Japan space rovers send pictures back after first ever asteroid landing

The left-half of the image is the asteroid surface captured by Rover -1A. Credit: JAXA

Two Japanese mini space rovers have captured the moment they landed on the surface of an asteroid.

The Japan Space Exploration Agency, JAXA, launched the rovers on Hayabusa2, which they released from the craft on September 21.

The team behind the expedition faced a nervous two-day wait for Minerva-II1 rovers to send back information.

Minerva-II1 is the world’s first rover to land on the surface of an asteroid, according to JAXA.

It is also the first time for autonomous movement and picture capture on an asteroid surface.

The rovers move by "hopping" because the extremely weak gravity on the asteroid makes rolling difficult.

This is a colour image taken immediately after separation from the spacecraft - Hayabusa2 is at the top and the surface of Ryugu is bottom. Credit: JAXA

Since it arrived at Ryugu, scientists have been looking for suitable landing sites on the uneven surface.

In a statement, JAXA said: "The two rovers are in good condition and are transmitting images and data. Analysis of this information confirmed that at least one of the rovers is moving on the asteroid surface."

Hayabusa2 is also scheduled to attempt three brief touch-and-go landings on the asteroid to collect samples in hopes of providing clues to the origin of the solar system and life on Earth.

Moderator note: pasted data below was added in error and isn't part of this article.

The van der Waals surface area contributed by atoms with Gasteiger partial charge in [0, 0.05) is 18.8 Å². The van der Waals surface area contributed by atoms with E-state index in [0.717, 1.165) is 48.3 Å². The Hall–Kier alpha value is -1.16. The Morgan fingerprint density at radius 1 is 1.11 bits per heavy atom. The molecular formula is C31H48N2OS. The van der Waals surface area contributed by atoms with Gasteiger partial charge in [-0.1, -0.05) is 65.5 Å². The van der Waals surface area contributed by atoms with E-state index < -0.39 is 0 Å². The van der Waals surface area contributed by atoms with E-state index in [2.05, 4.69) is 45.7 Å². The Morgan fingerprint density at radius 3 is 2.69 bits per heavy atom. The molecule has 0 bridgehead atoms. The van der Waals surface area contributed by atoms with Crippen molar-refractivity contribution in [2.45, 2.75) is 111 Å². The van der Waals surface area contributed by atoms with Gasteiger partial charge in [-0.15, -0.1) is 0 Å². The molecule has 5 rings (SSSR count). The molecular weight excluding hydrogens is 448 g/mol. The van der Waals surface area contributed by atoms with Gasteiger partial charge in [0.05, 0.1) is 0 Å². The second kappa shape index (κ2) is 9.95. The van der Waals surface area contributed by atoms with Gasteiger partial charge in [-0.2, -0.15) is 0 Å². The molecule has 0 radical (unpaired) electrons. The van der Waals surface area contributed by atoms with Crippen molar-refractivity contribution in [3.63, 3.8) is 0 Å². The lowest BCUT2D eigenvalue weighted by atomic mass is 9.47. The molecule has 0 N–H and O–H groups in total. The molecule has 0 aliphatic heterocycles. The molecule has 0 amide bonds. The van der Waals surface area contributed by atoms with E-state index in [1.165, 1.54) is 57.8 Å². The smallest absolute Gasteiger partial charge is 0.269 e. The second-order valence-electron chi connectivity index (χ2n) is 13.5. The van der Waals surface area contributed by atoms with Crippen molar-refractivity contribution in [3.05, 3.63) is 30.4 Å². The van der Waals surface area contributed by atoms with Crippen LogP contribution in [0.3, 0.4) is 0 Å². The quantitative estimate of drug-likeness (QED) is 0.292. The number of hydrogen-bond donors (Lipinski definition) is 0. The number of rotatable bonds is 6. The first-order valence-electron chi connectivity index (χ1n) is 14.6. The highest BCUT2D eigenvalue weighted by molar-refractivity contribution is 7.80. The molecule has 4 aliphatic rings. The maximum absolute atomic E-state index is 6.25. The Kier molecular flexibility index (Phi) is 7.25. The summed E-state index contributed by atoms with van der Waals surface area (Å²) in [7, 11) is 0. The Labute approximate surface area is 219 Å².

The spacecraft is set to release a German-French lander called Mascot carrying four observation devices in early October and a bigger rover called Minerva-II-2 next year.

Illustration of two drum-shaped and solar-powered Minerva-II-1 rovers on an asteroid. Credit: Jaxa/AP

Yuichi Tsuda, a manager for the Hayabusa2 project said: "I cannot find words to express how happy I am that we were able to realise mobile exploration on the surface of an asteroid.

"I am proud that Hayabusa2 was able to contribute to the creation of this technology for a new method of space exploration by surface movement on small bodies".

Hayabusa2, launched in December 2014, and is due back to Earth in 2020.